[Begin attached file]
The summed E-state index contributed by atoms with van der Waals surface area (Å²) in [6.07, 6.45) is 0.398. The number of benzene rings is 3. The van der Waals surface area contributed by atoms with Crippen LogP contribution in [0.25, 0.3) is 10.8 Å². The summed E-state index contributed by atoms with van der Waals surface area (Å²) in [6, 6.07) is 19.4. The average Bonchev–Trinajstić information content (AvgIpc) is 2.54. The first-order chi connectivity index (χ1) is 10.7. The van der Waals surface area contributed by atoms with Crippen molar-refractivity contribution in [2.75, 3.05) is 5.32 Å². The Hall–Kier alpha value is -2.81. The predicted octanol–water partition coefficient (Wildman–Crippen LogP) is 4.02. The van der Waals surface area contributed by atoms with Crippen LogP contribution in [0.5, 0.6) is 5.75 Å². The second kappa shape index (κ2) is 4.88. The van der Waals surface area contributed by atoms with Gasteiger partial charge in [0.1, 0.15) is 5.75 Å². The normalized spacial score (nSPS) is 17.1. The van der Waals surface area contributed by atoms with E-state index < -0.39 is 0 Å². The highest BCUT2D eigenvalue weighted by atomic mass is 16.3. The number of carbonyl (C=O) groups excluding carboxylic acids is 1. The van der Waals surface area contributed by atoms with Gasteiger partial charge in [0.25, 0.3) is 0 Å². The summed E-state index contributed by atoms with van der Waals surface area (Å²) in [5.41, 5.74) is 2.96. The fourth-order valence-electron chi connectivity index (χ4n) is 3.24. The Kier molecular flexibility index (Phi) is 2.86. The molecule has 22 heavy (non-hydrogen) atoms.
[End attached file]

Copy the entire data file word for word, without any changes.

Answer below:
The summed E-state index contributed by atoms with van der Waals surface area (Å²) in [6.07, 6.45) is 0.398. The number of benzene rings is 3. The van der Waals surface area contributed by atoms with Crippen LogP contribution in [0.25, 0.3) is 10.8 Å². The summed E-state index contributed by atoms with van der Waals surface area (Å²) in [6, 6.07) is 19.4. The average Bonchev–Trinajstić information content (AvgIpc) is 2.54. The first-order chi connectivity index (χ1) is 10.7. The van der Waals surface area contributed by atoms with Crippen molar-refractivity contribution in [2.75, 3.05) is 5.32 Å². The Hall–Kier alpha value is -2.81. The predicted octanol–water partition coefficient (Wildman–Crippen LogP) is 4.02. The van der Waals surface area contributed by atoms with Crippen LogP contribution in [0.5, 0.6) is 5.75 Å². The second kappa shape index (κ2) is 4.88. The van der Waals surface area contributed by atoms with Gasteiger partial charge in [0.1, 0.15) is 5.75 Å². The normalized spacial score (nSPS) is 17.1. The van der Waals surface area contributed by atoms with E-state index < -0.39 is 0 Å². The highest BCUT2D eigenvalue weighted by atomic mass is 16.3. The number of carbonyl (C=O) groups excluding carboxylic acids is 1. The van der Waals surface area contributed by atoms with Gasteiger partial charge in [0.25, 0.3) is 0 Å². The summed E-state index contributed by atoms with van der Waals surface area (Å²) in [5.41, 5.74) is 2.96. The fourth-order valence-electron chi connectivity index (χ4n) is 3.24. The Kier molecular flexibility index (Phi) is 2.86. The molecule has 22 heavy (non-hydrogen) atoms.